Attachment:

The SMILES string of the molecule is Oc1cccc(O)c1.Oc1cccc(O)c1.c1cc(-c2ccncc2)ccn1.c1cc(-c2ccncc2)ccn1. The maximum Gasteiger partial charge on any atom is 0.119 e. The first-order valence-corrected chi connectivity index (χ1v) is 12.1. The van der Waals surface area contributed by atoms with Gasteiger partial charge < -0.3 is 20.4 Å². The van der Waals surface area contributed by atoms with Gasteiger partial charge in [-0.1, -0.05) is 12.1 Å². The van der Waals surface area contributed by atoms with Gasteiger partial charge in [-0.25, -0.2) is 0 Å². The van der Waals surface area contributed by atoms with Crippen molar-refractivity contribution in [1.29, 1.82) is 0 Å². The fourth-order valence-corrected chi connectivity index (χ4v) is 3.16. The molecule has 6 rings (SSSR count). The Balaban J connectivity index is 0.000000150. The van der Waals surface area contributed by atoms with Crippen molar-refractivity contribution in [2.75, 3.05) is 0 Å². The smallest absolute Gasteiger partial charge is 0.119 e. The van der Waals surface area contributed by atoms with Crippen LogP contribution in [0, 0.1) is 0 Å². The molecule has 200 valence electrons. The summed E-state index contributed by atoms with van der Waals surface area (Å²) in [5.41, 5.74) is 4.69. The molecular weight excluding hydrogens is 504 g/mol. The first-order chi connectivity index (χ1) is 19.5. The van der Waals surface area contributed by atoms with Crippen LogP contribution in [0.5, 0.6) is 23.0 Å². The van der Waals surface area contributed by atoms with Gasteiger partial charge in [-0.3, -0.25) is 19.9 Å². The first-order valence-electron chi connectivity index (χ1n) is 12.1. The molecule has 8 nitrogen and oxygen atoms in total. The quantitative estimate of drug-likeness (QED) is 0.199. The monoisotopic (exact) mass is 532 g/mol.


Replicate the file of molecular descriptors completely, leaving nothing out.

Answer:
The SMILES string of the molecule is Oc1cccc(O)c1.Oc1cccc(O)c1.c1cc(-c2ccncc2)ccn1.c1cc(-c2ccncc2)ccn1. The maximum Gasteiger partial charge on any atom is 0.119 e. The first-order valence-corrected chi connectivity index (χ1v) is 12.1. The van der Waals surface area contributed by atoms with Gasteiger partial charge < -0.3 is 20.4 Å². The van der Waals surface area contributed by atoms with Gasteiger partial charge in [-0.1, -0.05) is 12.1 Å². The van der Waals surface area contributed by atoms with Gasteiger partial charge in [-0.25, -0.2) is 0 Å². The van der Waals surface area contributed by atoms with Crippen molar-refractivity contribution in [1.29, 1.82) is 0 Å². The fourth-order valence-corrected chi connectivity index (χ4v) is 3.16. The molecule has 6 rings (SSSR count). The Balaban J connectivity index is 0.000000150. The van der Waals surface area contributed by atoms with Crippen molar-refractivity contribution in [2.75, 3.05) is 0 Å². The smallest absolute Gasteiger partial charge is 0.119 e. The van der Waals surface area contributed by atoms with Crippen LogP contribution in [0, 0.1) is 0 Å². The molecule has 200 valence electrons. The summed E-state index contributed by atoms with van der Waals surface area (Å²) in [5.41, 5.74) is 4.69. The molecular weight excluding hydrogens is 504 g/mol. The first-order chi connectivity index (χ1) is 19.5. The van der Waals surface area contributed by atoms with Crippen LogP contribution in [0.5, 0.6) is 23.0 Å². The van der Waals surface area contributed by atoms with Gasteiger partial charge in [-0.3, -0.25) is 19.9 Å². The first-order valence-electron chi connectivity index (χ1n) is 12.1. The molecule has 8 nitrogen and oxygen atoms in total. The quantitative estimate of drug-likeness (QED) is 0.199. The monoisotopic (exact) mass is 532 g/mol.